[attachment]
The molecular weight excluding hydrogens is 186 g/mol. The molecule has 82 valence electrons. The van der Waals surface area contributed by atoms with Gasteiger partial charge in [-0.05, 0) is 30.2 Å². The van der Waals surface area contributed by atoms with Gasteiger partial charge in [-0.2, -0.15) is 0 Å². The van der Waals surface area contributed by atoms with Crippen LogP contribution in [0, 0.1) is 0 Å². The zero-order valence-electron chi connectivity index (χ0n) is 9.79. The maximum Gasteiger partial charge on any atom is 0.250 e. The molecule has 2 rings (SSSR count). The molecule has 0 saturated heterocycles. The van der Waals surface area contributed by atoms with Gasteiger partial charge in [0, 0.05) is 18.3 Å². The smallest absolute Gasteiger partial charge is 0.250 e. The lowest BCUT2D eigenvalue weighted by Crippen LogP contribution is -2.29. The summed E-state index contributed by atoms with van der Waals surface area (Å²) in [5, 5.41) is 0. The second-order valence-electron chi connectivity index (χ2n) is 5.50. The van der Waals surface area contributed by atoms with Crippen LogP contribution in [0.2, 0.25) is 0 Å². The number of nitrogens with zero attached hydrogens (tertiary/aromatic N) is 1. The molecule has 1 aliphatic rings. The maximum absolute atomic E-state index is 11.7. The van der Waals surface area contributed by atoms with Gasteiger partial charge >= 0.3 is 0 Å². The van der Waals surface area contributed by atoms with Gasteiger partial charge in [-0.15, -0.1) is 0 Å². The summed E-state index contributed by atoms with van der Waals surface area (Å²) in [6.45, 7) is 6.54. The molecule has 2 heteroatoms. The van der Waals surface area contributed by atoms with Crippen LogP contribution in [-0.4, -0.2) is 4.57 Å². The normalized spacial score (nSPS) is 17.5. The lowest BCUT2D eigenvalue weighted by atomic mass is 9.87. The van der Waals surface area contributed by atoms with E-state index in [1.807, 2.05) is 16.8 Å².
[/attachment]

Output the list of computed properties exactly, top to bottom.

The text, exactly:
The molecular weight excluding hydrogens is 186 g/mol. The molecule has 82 valence electrons. The van der Waals surface area contributed by atoms with Gasteiger partial charge in [-0.05, 0) is 30.2 Å². The van der Waals surface area contributed by atoms with Gasteiger partial charge in [-0.2, -0.15) is 0 Å². The van der Waals surface area contributed by atoms with Crippen LogP contribution in [0, 0.1) is 0 Å². The zero-order valence-electron chi connectivity index (χ0n) is 9.79. The maximum Gasteiger partial charge on any atom is 0.250 e. The molecule has 2 rings (SSSR count). The molecule has 0 saturated heterocycles. The van der Waals surface area contributed by atoms with Gasteiger partial charge in [0, 0.05) is 18.3 Å². The smallest absolute Gasteiger partial charge is 0.250 e. The lowest BCUT2D eigenvalue weighted by Crippen LogP contribution is -2.29. The summed E-state index contributed by atoms with van der Waals surface area (Å²) in [5, 5.41) is 0. The second-order valence-electron chi connectivity index (χ2n) is 5.50. The van der Waals surface area contributed by atoms with Crippen LogP contribution in [0.2, 0.25) is 0 Å². The number of nitrogens with zero attached hydrogens (tertiary/aromatic N) is 1. The molecule has 1 aliphatic rings. The maximum absolute atomic E-state index is 11.7. The van der Waals surface area contributed by atoms with Gasteiger partial charge >= 0.3 is 0 Å². The van der Waals surface area contributed by atoms with Gasteiger partial charge in [-0.15, -0.1) is 0 Å². The summed E-state index contributed by atoms with van der Waals surface area (Å²) in [6.45, 7) is 6.54. The molecule has 2 heteroatoms. The van der Waals surface area contributed by atoms with Crippen LogP contribution in [-0.4, -0.2) is 4.57 Å². The normalized spacial score (nSPS) is 17.5. The lowest BCUT2D eigenvalue weighted by atomic mass is 9.87. The van der Waals surface area contributed by atoms with E-state index in [1.807, 2.05) is 16.8 Å².